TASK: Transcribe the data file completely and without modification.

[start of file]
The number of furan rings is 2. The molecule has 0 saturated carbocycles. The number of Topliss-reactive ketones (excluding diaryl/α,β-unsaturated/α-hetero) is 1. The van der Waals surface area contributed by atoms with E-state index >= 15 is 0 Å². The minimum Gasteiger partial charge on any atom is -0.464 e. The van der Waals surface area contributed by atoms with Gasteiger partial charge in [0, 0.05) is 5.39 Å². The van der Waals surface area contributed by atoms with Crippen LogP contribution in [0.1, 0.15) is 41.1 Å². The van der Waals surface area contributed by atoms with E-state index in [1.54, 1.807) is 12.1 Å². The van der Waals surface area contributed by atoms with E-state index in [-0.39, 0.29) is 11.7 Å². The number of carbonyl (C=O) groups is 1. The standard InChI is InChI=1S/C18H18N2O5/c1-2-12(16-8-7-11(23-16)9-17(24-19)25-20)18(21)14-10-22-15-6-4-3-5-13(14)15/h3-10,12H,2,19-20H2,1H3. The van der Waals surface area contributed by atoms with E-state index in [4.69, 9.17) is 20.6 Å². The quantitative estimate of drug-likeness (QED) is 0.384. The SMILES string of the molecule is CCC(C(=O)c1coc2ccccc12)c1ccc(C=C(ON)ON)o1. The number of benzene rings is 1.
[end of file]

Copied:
The number of furan rings is 2. The molecule has 0 saturated carbocycles. The number of Topliss-reactive ketones (excluding diaryl/α,β-unsaturated/α-hetero) is 1. The van der Waals surface area contributed by atoms with E-state index >= 15 is 0 Å². The minimum Gasteiger partial charge on any atom is -0.464 e. The van der Waals surface area contributed by atoms with Gasteiger partial charge in [0, 0.05) is 5.39 Å². The van der Waals surface area contributed by atoms with Crippen LogP contribution in [0.1, 0.15) is 41.1 Å². The van der Waals surface area contributed by atoms with E-state index in [1.54, 1.807) is 12.1 Å². The van der Waals surface area contributed by atoms with E-state index in [-0.39, 0.29) is 11.7 Å². The number of carbonyl (C=O) groups is 1. The standard InChI is InChI=1S/C18H18N2O5/c1-2-12(16-8-7-11(23-16)9-17(24-19)25-20)18(21)14-10-22-15-6-4-3-5-13(14)15/h3-10,12H,2,19-20H2,1H3. The van der Waals surface area contributed by atoms with E-state index in [4.69, 9.17) is 20.6 Å². The quantitative estimate of drug-likeness (QED) is 0.384. The SMILES string of the molecule is CCC(C(=O)c1coc2ccccc12)c1ccc(C=C(ON)ON)o1. The number of benzene rings is 1.